Thailand’s Koh Phangan welcomes visitors to a Full Moon Party
Most potential tourists think of the mainland when they are considering a trip to Thailand, but this nation in South-east Asia actually includes hundreds of different islands located close to the coast of the mainland. Many of these were traditionally uninhabited but today they welcome visitors from around the world for some unusual activities, such as the Full Moon Party that is held on Koh Phangan.
Some of the best festivals in this exotic part of the world take place only on an annual basis, which can make it very difficult for tourists to experience them. The Full Moon Party, however, happens at least a dozen times each year since there is a new party every time the moon becomes full. At its heart, the Full Moon Party is an enjoyable beach party that lasts all night long.
The Full Moon Party
Most activities at full moon take place on or around Haad Rin Beach on Koh Phangan. Though the party started out as a small event drawing as few as 20 tourists, over time it has become a large festival attracting up to 30,000 tourists each month. Much drinking and live music are integral parts of the party these days, with beach bars staying open until dawn and music incorporating such diverse genres as reggae and rhythm and blues, plus some dance tunes.
Some more unconventional activities are also an important part of the Full Moon Party. Tourists may be invited to participate in adventurous events such as skipping over flaming ropes or drinking from “buckets” containing alcoholic beverages. Many tourists who have attended a Full Moon Party regard it as the ultimate experience of its type, where inhibitions are loosened and thousands of people are simply intent on having fun.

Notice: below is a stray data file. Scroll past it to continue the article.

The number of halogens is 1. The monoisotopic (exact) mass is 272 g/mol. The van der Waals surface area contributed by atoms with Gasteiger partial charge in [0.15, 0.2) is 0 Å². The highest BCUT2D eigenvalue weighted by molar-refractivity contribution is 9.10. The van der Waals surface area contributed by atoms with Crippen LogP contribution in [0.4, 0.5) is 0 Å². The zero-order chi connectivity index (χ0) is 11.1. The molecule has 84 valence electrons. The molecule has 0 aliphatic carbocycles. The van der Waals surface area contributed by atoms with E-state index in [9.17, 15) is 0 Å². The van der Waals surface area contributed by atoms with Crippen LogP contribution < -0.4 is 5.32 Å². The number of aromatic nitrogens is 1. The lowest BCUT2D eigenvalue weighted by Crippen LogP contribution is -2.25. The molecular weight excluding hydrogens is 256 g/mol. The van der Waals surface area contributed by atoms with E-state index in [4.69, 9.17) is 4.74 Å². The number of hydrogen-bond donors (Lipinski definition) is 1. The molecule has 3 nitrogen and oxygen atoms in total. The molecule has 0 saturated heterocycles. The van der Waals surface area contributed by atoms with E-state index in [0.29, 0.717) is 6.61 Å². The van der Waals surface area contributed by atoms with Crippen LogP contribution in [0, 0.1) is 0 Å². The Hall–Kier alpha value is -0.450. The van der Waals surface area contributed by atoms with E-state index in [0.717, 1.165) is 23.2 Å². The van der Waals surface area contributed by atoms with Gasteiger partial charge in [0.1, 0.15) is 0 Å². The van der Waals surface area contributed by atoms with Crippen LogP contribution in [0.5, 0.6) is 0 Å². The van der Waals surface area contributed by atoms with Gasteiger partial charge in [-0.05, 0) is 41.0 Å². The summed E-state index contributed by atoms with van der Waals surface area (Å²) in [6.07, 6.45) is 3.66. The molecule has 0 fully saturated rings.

Koh Phangan itself is located in the Gulf of Thailand and is famous for much more than the Full Moon Party. Backpackers also find the island an appealing destination at all times of the year. In addition, those that choose to visit Koh Phangan may want to explore the island’s nearby neighbours. Both Ko Tao, located slightly to the north, and Ko Samui, located to the south have much to recommend them.
Tourists to South-east Asia that enjoy scuba diving or have an interest in seeing some native wildlife at close range, favour Ko Tao. The island itself is shaped rather like a turtle; coincidentally, it is a vital breeding ground for both green turtles and the species known as the Hawksbill turtle. Because turtle populations had fallen over recent years, in 2004 the Royal Thai Navy and a number of local scuba diving outlets organised a program to assist these species. The coalition introduced hundreds of young turtles to the aquatic ecosystem at that time. This not only buoyed the turtle population, it also improved the scuba diving experience available on Ko Tao.
Thailand’s third largest island draws more than a million tourists each year. They come to Ko Samui for the peaceful and natural ambiance. Sunbathing on the sandy white beaches surrounded by coconut trees is a popular visitor pastime, as is scuba diving amidst the coral reefs in the nearby waters. Two of the most popular scuba diving beaches on Ko Samui are Chaweng and Bophut.
Whether attending the Full Moon Party on Koh Phangan or enjoying the nearby tropical islands for their lush beauty or scuba diving opportunities, tourists visiting Thailand’s islands can enjoy a tropical holiday experience that easily rivals any to be found on the mainland.
Top image by JoeStump
Bottom image by Johannes Jander